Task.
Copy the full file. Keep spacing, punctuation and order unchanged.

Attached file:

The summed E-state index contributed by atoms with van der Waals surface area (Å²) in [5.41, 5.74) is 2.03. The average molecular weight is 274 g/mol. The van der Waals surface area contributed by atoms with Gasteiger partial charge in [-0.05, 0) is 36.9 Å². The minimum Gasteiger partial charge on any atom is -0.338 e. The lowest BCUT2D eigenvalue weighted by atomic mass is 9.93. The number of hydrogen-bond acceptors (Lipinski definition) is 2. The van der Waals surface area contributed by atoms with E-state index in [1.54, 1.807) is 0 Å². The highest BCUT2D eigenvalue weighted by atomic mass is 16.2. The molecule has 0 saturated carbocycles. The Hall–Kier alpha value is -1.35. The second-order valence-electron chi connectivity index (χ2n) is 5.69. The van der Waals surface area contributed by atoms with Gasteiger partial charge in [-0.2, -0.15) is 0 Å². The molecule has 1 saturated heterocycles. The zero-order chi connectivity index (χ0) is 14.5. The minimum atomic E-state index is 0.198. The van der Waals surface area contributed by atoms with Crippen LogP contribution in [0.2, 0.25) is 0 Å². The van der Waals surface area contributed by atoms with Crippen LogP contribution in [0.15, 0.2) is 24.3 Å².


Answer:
The summed E-state index contributed by atoms with van der Waals surface area (Å²) in [5.41, 5.74) is 2.03. The average molecular weight is 274 g/mol. The van der Waals surface area contributed by atoms with Gasteiger partial charge in [-0.05, 0) is 36.9 Å². The minimum Gasteiger partial charge on any atom is -0.338 e. The lowest BCUT2D eigenvalue weighted by atomic mass is 9.93. The number of hydrogen-bond acceptors (Lipinski definition) is 2. The van der Waals surface area contributed by atoms with E-state index in [1.54, 1.807) is 0 Å². The highest BCUT2D eigenvalue weighted by atomic mass is 16.2. The molecule has 0 saturated carbocycles. The Hall–Kier alpha value is -1.35. The second-order valence-electron chi connectivity index (χ2n) is 5.69. The van der Waals surface area contributed by atoms with Gasteiger partial charge in [-0.2, -0.15) is 0 Å². The molecule has 1 saturated heterocycles. The zero-order chi connectivity index (χ0) is 14.5. The minimum atomic E-state index is 0.198. The van der Waals surface area contributed by atoms with Crippen LogP contribution in [0.2, 0.25) is 0 Å². The van der Waals surface area contributed by atoms with Crippen LogP contribution in [0.15, 0.2) is 24.3 Å².